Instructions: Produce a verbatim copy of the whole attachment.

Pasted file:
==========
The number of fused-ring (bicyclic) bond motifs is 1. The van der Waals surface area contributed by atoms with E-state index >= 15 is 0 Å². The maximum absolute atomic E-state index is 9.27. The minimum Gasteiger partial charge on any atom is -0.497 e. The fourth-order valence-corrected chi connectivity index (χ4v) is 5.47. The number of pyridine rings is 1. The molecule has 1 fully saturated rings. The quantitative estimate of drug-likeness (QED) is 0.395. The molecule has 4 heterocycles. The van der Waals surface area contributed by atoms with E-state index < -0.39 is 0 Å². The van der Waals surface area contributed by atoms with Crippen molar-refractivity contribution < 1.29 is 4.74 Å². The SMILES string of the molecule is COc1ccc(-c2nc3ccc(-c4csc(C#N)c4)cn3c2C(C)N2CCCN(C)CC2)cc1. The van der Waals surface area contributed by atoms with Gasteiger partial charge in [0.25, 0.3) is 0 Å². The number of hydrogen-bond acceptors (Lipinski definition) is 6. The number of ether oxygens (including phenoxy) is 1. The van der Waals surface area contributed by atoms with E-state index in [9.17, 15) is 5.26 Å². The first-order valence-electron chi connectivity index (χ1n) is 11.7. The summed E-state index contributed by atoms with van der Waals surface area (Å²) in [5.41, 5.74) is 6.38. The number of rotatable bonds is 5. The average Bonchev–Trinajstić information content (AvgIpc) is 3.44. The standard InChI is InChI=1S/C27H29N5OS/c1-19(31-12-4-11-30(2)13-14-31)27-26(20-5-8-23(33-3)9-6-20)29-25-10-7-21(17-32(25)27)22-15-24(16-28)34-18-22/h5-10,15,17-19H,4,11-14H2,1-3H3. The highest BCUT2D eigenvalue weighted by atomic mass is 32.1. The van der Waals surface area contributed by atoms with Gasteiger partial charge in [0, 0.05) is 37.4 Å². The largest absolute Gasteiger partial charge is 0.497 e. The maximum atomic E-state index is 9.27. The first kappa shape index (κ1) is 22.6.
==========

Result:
The number of fused-ring (bicyclic) bond motifs is 1. The van der Waals surface area contributed by atoms with E-state index >= 15 is 0 Å². The maximum absolute atomic E-state index is 9.27. The minimum Gasteiger partial charge on any atom is -0.497 e. The fourth-order valence-corrected chi connectivity index (χ4v) is 5.47. The number of pyridine rings is 1. The molecule has 1 fully saturated rings. The quantitative estimate of drug-likeness (QED) is 0.395. The molecule has 4 heterocycles. The van der Waals surface area contributed by atoms with E-state index < -0.39 is 0 Å². The van der Waals surface area contributed by atoms with Crippen molar-refractivity contribution < 1.29 is 4.74 Å². The SMILES string of the molecule is COc1ccc(-c2nc3ccc(-c4csc(C#N)c4)cn3c2C(C)N2CCCN(C)CC2)cc1. The van der Waals surface area contributed by atoms with Gasteiger partial charge in [0.25, 0.3) is 0 Å². The number of hydrogen-bond acceptors (Lipinski definition) is 6. The number of ether oxygens (including phenoxy) is 1. The van der Waals surface area contributed by atoms with E-state index in [9.17, 15) is 5.26 Å². The first-order valence-electron chi connectivity index (χ1n) is 11.7. The summed E-state index contributed by atoms with van der Waals surface area (Å²) in [5.41, 5.74) is 6.38. The number of rotatable bonds is 5. The average Bonchev–Trinajstić information content (AvgIpc) is 3.44. The standard InChI is InChI=1S/C27H29N5OS/c1-19(31-12-4-11-30(2)13-14-31)27-26(20-5-8-23(33-3)9-6-20)29-25-10-7-21(17-32(25)27)22-15-24(16-28)34-18-22/h5-10,15,17-19H,4,11-14H2,1-3H3. The highest BCUT2D eigenvalue weighted by atomic mass is 32.1. The van der Waals surface area contributed by atoms with Gasteiger partial charge in [0, 0.05) is 37.4 Å². The largest absolute Gasteiger partial charge is 0.497 e. The maximum atomic E-state index is 9.27. The first kappa shape index (κ1) is 22.6.